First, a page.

And, on Jan. 27, Antonio signed a disciplinary action form agreeing to forfeit four hours of vacation time in lieu of a suspension, which the city allowed.

“The chief did provide advice and insight during the city’s review of this incident, but ultimately, with regards to Niles Police and the library, the Niles Police Department makes their independent decision of Officer Antonio’s employment status based on their job description and his job performance there, and the same goes for the library,” EPD Commander Ryan Glew said in a statement to the RoundTable on Thursday, March 9.

Both Niles Police and EPL had to decide on Antonio’s future with their own respective agencies depending on Antonio’s past conduct and the different duties required of him in the two positions, Glew said. In this case, Evanston city and police leadership, along with the library staff, settled on a one-shift suspension.

In addition, emails between Norborg, Clough and other Evanston HR staff show that all city employees had to view and acknowledge the city’s employee handbook through an online platform between Aug. 1 and Aug. 31, 2022. Antonio never completed the online acknowledgement despite multiple reminders from his managers at the library and in the HR department, according to those emails.

Evanston Patch previously reported that Antonio was an Evanston police officer from January 2018 through January 2020 before resigning and later joining the Niles Police in July 2021. During his time with EPD, Antonio was disciplined four times for violations like failing to turn on his body camera and improperly investigating various incidents.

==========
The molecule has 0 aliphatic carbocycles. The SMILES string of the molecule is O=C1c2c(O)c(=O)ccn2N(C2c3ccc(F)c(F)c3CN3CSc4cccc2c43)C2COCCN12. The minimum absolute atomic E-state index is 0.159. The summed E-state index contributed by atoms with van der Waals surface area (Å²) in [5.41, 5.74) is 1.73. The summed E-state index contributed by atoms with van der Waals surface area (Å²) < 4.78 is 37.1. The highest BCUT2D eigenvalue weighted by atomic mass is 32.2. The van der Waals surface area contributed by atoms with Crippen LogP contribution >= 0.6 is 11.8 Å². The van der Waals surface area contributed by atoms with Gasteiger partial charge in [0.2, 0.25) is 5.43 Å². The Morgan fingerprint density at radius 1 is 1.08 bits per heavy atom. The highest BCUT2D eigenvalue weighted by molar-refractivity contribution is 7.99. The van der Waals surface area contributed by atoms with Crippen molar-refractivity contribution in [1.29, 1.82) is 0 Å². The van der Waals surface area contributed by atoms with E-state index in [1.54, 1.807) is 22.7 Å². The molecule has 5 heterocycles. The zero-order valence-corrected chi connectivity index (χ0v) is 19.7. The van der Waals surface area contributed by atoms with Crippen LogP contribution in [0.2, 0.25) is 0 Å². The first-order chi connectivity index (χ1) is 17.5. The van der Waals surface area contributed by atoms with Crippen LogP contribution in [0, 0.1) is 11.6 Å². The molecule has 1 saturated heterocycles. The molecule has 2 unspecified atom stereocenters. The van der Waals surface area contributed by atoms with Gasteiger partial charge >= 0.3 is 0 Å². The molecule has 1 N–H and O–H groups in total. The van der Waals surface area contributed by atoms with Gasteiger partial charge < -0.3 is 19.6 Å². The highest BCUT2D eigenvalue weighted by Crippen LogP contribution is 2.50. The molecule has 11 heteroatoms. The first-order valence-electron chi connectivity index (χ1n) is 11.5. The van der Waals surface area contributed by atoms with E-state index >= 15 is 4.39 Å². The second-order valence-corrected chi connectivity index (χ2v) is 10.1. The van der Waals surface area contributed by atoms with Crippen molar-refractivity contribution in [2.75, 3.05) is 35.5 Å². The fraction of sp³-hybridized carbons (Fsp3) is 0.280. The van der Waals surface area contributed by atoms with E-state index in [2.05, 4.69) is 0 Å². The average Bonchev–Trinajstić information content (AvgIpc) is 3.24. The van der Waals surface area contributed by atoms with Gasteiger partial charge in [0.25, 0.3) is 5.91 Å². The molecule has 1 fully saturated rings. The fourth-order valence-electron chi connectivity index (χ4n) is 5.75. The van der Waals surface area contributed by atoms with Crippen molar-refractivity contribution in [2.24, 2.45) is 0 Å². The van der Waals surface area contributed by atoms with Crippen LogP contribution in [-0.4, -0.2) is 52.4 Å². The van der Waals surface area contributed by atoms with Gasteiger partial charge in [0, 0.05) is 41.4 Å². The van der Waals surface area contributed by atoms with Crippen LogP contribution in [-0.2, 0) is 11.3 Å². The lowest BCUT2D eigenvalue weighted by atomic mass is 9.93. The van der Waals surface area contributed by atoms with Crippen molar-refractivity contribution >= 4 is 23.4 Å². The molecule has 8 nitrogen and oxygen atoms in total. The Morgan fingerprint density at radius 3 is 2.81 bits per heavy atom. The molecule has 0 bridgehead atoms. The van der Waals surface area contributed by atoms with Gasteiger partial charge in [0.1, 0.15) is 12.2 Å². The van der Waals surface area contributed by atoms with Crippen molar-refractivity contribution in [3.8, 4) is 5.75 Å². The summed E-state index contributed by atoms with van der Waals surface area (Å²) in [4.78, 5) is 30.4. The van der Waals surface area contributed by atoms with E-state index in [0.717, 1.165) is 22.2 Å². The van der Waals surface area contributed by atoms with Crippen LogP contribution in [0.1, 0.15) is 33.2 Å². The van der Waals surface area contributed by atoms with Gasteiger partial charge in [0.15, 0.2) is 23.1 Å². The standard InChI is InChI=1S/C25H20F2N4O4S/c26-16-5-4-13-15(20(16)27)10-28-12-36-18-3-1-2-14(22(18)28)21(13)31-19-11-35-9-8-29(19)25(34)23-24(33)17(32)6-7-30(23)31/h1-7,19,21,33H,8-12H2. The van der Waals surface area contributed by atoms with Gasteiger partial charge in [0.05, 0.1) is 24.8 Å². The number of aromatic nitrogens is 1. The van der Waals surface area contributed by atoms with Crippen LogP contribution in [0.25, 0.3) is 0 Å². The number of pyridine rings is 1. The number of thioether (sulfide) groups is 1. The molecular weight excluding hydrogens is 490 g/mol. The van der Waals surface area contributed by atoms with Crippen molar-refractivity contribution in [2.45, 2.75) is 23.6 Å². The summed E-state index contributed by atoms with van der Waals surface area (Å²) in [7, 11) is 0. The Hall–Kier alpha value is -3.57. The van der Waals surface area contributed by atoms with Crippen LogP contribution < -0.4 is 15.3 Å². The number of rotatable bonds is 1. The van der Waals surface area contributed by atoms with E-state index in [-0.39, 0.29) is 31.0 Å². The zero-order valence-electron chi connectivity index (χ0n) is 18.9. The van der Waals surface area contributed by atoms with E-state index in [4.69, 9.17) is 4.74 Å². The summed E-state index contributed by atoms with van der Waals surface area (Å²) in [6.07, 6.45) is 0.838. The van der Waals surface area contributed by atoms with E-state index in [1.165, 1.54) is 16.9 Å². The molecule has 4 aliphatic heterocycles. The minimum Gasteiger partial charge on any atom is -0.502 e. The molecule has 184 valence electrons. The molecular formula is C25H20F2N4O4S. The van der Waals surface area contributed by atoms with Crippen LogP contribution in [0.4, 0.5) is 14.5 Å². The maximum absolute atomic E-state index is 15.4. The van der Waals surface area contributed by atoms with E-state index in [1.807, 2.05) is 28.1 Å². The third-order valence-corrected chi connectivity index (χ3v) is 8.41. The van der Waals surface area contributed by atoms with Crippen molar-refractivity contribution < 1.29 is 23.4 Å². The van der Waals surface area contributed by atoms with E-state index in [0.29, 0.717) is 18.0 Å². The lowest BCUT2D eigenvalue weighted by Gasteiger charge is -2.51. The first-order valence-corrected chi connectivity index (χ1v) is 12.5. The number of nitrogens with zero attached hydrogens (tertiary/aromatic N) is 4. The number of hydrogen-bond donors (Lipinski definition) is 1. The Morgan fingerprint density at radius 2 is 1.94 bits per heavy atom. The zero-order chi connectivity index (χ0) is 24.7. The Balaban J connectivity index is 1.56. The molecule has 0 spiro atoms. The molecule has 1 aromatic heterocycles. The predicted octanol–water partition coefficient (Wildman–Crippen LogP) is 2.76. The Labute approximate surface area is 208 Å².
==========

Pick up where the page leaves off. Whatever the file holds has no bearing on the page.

Abah Antonio (right) is sworn in as an Evanston police officer in January 2018. Credit: EPD Twitter

During the incident at the library in January of this year, Antonio drew his gun after being punched and kicked by 31-year-old Milton Altamirano-Sanchez, who was later charged with aggravated battery of an off-duty police officer. Altamirano-Sanchez told investigators he was homeless, and he admitted to throwing wooden chairs at Antonio during the altercation.

“The unarmed suspect [Altamirano-Sanchez] was walking away, was no longer an immediate threat to Officer Antonio and was not aggressive towards any patrons” when Antonio drew his gun at the library on Jan. 9, NPD’s Eckardt wrote in her report. “Antonio broke the basic rules of firearm safety and handled his weapon in an extremely dangerous manner.”

EPL Marketing and Communications Manager Jenette Sturges told the RoundTable that the library is taking steps in response to the incident.

“We are taking the community’s concerns regarding this incident seriously and are taking a multi-pronged approach to improving safety while also maintaining a welcoming environment,” Sturges said in an email. “This incident is not just about weapons but about our approach to safety for everyone in the library.”